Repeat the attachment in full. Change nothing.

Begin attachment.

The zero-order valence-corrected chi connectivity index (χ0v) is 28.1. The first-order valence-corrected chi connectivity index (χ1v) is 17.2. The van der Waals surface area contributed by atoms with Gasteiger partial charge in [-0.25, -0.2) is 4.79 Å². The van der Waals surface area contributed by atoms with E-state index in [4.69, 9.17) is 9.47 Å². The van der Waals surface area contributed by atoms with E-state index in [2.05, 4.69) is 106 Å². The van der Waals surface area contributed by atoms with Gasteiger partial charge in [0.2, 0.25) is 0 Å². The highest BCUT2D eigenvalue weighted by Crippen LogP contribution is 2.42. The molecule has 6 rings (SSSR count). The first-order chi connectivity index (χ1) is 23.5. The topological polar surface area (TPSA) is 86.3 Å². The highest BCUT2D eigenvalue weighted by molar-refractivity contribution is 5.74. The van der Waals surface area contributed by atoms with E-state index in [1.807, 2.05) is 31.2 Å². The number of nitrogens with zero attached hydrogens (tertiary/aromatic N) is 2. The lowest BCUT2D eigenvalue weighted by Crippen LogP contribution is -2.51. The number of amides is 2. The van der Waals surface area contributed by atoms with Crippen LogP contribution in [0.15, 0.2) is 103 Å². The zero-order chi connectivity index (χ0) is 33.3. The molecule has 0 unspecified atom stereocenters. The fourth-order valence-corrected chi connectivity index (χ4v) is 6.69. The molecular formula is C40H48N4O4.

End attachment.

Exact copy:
The zero-order valence-corrected chi connectivity index (χ0v) is 28.1. The first-order valence-corrected chi connectivity index (χ1v) is 17.2. The van der Waals surface area contributed by atoms with Gasteiger partial charge in [-0.25, -0.2) is 4.79 Å². The van der Waals surface area contributed by atoms with E-state index in [4.69, 9.17) is 9.47 Å². The van der Waals surface area contributed by atoms with E-state index in [2.05, 4.69) is 106 Å². The van der Waals surface area contributed by atoms with Gasteiger partial charge in [0.2, 0.25) is 0 Å². The highest BCUT2D eigenvalue weighted by Crippen LogP contribution is 2.42. The molecule has 6 rings (SSSR count). The first-order chi connectivity index (χ1) is 23.5. The topological polar surface area (TPSA) is 86.3 Å². The highest BCUT2D eigenvalue weighted by molar-refractivity contribution is 5.74. The van der Waals surface area contributed by atoms with E-state index in [1.807, 2.05) is 31.2 Å². The number of nitrogens with zero attached hydrogens (tertiary/aromatic N) is 2. The lowest BCUT2D eigenvalue weighted by Crippen LogP contribution is -2.51. The number of amides is 2. The van der Waals surface area contributed by atoms with Crippen LogP contribution in [0.15, 0.2) is 103 Å². The zero-order chi connectivity index (χ0) is 33.3. The molecule has 0 unspecified atom stereocenters. The fourth-order valence-corrected chi connectivity index (χ4v) is 6.69. The molecular formula is C40H48N4O4.